Assisted fertilization

Differences between embryo transfer on the second and fifth day

After either in vitro fertilization or ICSI treatment , most of the embryos obtained reach a stage suitable for transfer to the uterus, on the second day after oocyte retrieval.

However, many assisted reproduction centers transfer the embryos on the fifth day, when they are at the blastocyst stage.

The blastocyst stage usually occurs from the 4th to the 14th day after the formation of the zygote (which is formed by the fusion of sperm and egg).

The embryos are generally classified by the embryologist on the second day according to precise criteria which can vary from center to centre.

At the Genera center in Rom a, the classification of embryos at the 2-8 cell stage is based on 4 criteria:

– number of cells present in the embryo (growth rate)
– symmetry of the cells
– presence of anucleated fragments in the perivitelline space of the embryo
– identification of the nucleus (or any multinucleations) present in each cell

Advantages and disadvantages of the transfer on the second day

The advantage of transferring an embryo on the second day is the possibility of making only one passage in the culture medium which allows the survival of most of the embryos. Then the best ones are selected.

The disadvantage of the transfer on the second day is that in a normal menstrual cycle the embryo on the second day is not in the uterus but still along the tubes. Furthermore, the morphology is not always representative of the survival potential and therefore also the classification of the embryologist may not be very precise.

Advantages and disadvantages of the transfer on the fifth day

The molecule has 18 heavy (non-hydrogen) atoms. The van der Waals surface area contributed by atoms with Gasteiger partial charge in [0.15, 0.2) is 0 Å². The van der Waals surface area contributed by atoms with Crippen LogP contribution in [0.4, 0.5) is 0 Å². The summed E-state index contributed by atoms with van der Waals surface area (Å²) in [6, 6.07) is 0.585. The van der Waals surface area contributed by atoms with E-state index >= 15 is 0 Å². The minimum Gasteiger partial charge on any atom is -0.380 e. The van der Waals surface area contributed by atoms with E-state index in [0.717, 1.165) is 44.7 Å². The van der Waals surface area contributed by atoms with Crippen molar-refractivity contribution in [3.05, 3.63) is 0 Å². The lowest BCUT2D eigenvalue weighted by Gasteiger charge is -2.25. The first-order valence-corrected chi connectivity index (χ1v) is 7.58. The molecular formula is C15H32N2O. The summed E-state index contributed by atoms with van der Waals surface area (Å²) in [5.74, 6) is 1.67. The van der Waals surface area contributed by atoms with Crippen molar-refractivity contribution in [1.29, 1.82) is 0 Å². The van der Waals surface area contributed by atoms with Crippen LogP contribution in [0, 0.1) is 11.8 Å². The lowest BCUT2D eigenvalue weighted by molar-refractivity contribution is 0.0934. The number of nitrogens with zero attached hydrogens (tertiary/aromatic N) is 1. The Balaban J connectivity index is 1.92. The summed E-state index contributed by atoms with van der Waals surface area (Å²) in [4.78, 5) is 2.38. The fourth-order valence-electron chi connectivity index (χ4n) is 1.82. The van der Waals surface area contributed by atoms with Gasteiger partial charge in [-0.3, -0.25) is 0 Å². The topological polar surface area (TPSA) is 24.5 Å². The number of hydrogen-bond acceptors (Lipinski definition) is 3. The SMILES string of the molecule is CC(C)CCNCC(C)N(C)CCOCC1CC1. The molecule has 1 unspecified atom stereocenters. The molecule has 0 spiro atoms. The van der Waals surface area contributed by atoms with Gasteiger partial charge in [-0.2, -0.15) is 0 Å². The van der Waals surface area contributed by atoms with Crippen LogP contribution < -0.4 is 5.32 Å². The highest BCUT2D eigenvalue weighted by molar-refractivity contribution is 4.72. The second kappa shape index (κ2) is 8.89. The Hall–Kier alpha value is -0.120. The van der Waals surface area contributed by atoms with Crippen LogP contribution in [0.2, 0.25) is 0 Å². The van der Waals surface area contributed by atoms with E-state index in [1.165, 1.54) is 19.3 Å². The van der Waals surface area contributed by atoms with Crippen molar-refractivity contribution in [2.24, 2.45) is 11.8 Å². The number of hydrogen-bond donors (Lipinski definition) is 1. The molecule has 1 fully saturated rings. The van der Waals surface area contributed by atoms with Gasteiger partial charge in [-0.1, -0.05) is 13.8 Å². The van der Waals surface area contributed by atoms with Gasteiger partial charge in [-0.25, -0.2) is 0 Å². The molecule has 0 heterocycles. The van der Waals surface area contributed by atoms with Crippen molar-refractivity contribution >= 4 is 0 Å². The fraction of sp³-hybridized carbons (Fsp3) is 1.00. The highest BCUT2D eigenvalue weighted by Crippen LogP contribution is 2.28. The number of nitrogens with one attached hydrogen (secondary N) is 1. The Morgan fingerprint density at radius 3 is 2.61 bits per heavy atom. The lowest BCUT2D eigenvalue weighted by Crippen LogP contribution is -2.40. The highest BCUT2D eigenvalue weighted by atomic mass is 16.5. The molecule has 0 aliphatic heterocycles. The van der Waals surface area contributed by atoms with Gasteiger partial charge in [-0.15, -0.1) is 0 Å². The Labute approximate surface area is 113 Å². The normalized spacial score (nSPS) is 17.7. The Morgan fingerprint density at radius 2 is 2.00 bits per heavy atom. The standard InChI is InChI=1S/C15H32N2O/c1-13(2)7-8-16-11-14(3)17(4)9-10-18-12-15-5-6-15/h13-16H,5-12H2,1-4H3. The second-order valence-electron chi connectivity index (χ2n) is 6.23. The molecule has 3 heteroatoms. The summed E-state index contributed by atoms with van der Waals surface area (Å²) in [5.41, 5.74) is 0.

On the other hand, the advantage of the transfer on the fifth day is that the embryo is in a stage in which it also naturally reaches that stage in the uterus. The blastocyst stage also allows for a better selection of embryos as most of the “defective” ones stop its development between the second and fifth day.

However, this technique requires more passages in vitro and generally in this stage the supernumerary embryos do not survive freezing.

To avoid the risk that all the embryos fail to reach the blastocyst stage and therefore survive until the fifth day, many centers prefer to transfer on the second day.

How is the transfer performed?

The transfer does not require any anesthesia. Through a Cusco speculum, the cervix is ​​visualized which is carefully cleaned, and the embryos are transferred with a catheter.

There is still no common line on where to release the embryos. Most centers prefer to deliver mid-uterine cavity. This should be done under ultrasound monitoring for a more careful placement of the embryos.

Even though there is no chance that the embryos will “exit” the uterus, the patient is advised to lie on her back for about a couple of hours before going home. There is no evidence that this helps pregnancy but it certainly helps the woman psychologically.

Kathryn Barlow is an OB/GYN doctor, which is the medical specialty that deals with the care of women's reproductive health, including pregnancy and childbirth.

Obstetricians provide care to women during pregnancy, labor, and delivery, while gynecologists focus on the health of the female reproductive system, including the ovaries, uterus, vagina, and breasts. OB/GYN doctors are trained to provide medical and surgical care for a wide range of conditions related to women's reproductive health.

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